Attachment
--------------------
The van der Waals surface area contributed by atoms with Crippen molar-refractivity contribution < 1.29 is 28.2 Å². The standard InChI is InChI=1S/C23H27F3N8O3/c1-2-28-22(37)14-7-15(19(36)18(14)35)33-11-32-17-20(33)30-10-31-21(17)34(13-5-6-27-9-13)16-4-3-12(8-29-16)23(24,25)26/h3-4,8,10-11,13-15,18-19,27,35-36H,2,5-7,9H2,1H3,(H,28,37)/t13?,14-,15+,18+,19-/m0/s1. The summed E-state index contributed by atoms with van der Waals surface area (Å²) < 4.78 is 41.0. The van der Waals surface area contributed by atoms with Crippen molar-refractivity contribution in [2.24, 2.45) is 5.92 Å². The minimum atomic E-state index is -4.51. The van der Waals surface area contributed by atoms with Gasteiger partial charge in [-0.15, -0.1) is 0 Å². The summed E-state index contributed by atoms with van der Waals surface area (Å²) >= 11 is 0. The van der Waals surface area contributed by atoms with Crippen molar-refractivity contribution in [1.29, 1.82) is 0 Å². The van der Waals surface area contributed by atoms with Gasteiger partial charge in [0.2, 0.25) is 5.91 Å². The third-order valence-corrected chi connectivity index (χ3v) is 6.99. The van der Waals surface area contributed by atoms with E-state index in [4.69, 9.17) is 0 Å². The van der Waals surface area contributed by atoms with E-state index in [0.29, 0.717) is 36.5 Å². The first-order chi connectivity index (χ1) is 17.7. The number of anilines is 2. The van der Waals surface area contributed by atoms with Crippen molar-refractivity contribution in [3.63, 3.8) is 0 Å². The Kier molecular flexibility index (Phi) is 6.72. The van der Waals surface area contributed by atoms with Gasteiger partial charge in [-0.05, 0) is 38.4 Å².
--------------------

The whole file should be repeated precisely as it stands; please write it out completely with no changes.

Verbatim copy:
The van der Waals surface area contributed by atoms with Crippen molar-refractivity contribution < 1.29 is 28.2 Å². The standard InChI is InChI=1S/C23H27F3N8O3/c1-2-28-22(37)14-7-15(19(36)18(14)35)33-11-32-17-20(33)30-10-31-21(17)34(13-5-6-27-9-13)16-4-3-12(8-29-16)23(24,25)26/h3-4,8,10-11,13-15,18-19,27,35-36H,2,5-7,9H2,1H3,(H,28,37)/t13?,14-,15+,18+,19-/m0/s1. The summed E-state index contributed by atoms with van der Waals surface area (Å²) < 4.78 is 41.0. The van der Waals surface area contributed by atoms with Crippen molar-refractivity contribution in [2.24, 2.45) is 5.92 Å². The minimum atomic E-state index is -4.51. The van der Waals surface area contributed by atoms with Gasteiger partial charge in [-0.15, -0.1) is 0 Å². The summed E-state index contributed by atoms with van der Waals surface area (Å²) >= 11 is 0. The van der Waals surface area contributed by atoms with Crippen molar-refractivity contribution in [1.29, 1.82) is 0 Å². The van der Waals surface area contributed by atoms with Gasteiger partial charge in [0.2, 0.25) is 5.91 Å². The third-order valence-corrected chi connectivity index (χ3v) is 6.99. The van der Waals surface area contributed by atoms with E-state index in [4.69, 9.17) is 0 Å². The van der Waals surface area contributed by atoms with E-state index in [0.29, 0.717) is 36.5 Å². The first-order chi connectivity index (χ1) is 17.7. The number of anilines is 2. The van der Waals surface area contributed by atoms with Crippen molar-refractivity contribution in [3.63, 3.8) is 0 Å². The Kier molecular flexibility index (Phi) is 6.72. The van der Waals surface area contributed by atoms with Gasteiger partial charge in [-0.05, 0) is 38.4 Å².